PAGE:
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Kerala Declares 'Man-Animal Conflict' a State-Specific Disaster


Kerala's unprecedented decision to declare 'man-animal conflict' a state-specific disaster highlights the growing challenge this complex issue poses to India. This analysis aims to provide UPSC aspirants with a comprehensive understanding of the situation, including its root causes, the state's response, and strategies for managing human-animal conflict, a vital topic for CSE preparation.

What's the Ongoing News?

  • Kerala has become India's first state to declare 'man-animal conflict' a state-specific disaster.

  • This decision comes at a time when people in several parts of Kerala are demanding a perennial solution to instances of man-animal conflict.

Rising Human-Animal Conflict in Kerala: A Brief Overview

  • Kerala, despite being one of India's most densely populated states, harbors a significant wildlife population.

  • Kerala faces a significant human-animal conflict, with over 48,000 incidents reported between 2013-14 and 2018-194.

  • Over 600 people have lost their lives in Kerala since 2015 in conflict with animals. Elephants are the main culprits, involved in 14,611 incidents. Wild boars, bonnet macaques, and snakes are also notable for causing conflicts.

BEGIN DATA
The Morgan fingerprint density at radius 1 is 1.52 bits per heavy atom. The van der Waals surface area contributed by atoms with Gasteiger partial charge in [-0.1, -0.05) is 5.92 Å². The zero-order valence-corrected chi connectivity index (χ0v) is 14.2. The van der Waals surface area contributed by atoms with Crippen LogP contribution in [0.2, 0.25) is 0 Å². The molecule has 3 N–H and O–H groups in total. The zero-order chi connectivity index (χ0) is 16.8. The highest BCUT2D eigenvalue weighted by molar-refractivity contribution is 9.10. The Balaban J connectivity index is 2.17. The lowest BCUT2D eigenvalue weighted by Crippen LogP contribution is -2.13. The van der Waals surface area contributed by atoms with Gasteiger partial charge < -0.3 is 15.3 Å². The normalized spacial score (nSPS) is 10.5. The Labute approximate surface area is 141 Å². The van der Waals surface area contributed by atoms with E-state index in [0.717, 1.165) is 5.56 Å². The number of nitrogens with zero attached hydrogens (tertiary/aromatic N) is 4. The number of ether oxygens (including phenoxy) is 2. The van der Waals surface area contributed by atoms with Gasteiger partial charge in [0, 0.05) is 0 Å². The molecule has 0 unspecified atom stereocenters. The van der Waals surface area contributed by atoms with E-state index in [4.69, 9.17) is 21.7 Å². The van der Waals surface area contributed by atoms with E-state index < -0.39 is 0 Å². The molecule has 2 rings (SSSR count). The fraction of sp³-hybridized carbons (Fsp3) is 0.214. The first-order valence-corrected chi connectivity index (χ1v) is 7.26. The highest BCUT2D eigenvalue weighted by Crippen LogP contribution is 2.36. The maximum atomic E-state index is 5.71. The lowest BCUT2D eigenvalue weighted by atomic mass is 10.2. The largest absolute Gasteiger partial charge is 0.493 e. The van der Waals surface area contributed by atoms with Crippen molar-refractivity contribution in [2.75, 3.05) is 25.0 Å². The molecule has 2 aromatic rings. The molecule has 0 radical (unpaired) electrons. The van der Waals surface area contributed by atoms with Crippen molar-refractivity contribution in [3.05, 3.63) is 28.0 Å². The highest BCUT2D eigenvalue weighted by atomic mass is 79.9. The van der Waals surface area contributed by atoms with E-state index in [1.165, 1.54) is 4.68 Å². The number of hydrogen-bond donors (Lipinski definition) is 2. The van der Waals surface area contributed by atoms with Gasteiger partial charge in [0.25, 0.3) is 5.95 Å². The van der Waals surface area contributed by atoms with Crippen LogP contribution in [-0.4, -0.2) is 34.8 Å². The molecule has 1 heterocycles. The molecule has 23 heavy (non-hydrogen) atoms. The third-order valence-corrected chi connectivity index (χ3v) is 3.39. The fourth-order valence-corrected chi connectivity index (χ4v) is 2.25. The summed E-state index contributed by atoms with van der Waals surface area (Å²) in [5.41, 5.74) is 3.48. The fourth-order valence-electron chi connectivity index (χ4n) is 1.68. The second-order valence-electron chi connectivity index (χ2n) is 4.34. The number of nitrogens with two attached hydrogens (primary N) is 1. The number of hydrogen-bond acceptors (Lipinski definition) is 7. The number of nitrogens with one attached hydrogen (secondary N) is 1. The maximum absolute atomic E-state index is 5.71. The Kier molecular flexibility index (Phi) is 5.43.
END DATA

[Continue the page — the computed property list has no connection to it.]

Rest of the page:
How is Kerala Addressing the Issue?

Disaster Declaration: Declaring man-animal conflict a 'disaster' shifts responsibility from the Forest Department alone to the State Disaster Management Authority (SDMA) and district-level authorities. This enables the following:

  • Faster Response: The Disaster Management Act streamlines decision-making and allows for more rapid interventions to mitigate conflict.

  • Overriding Wildlife Protection Act: In exigent circumstances, the DM Act's provisions can take precedence over the Wildlife Protection Act, permitting swifter action against problematic animals.

  • District Collector Empowerment: District collectors, as heads of their District DMAs, gain greater authority to intervene.

Why the 'Disaster' Declaration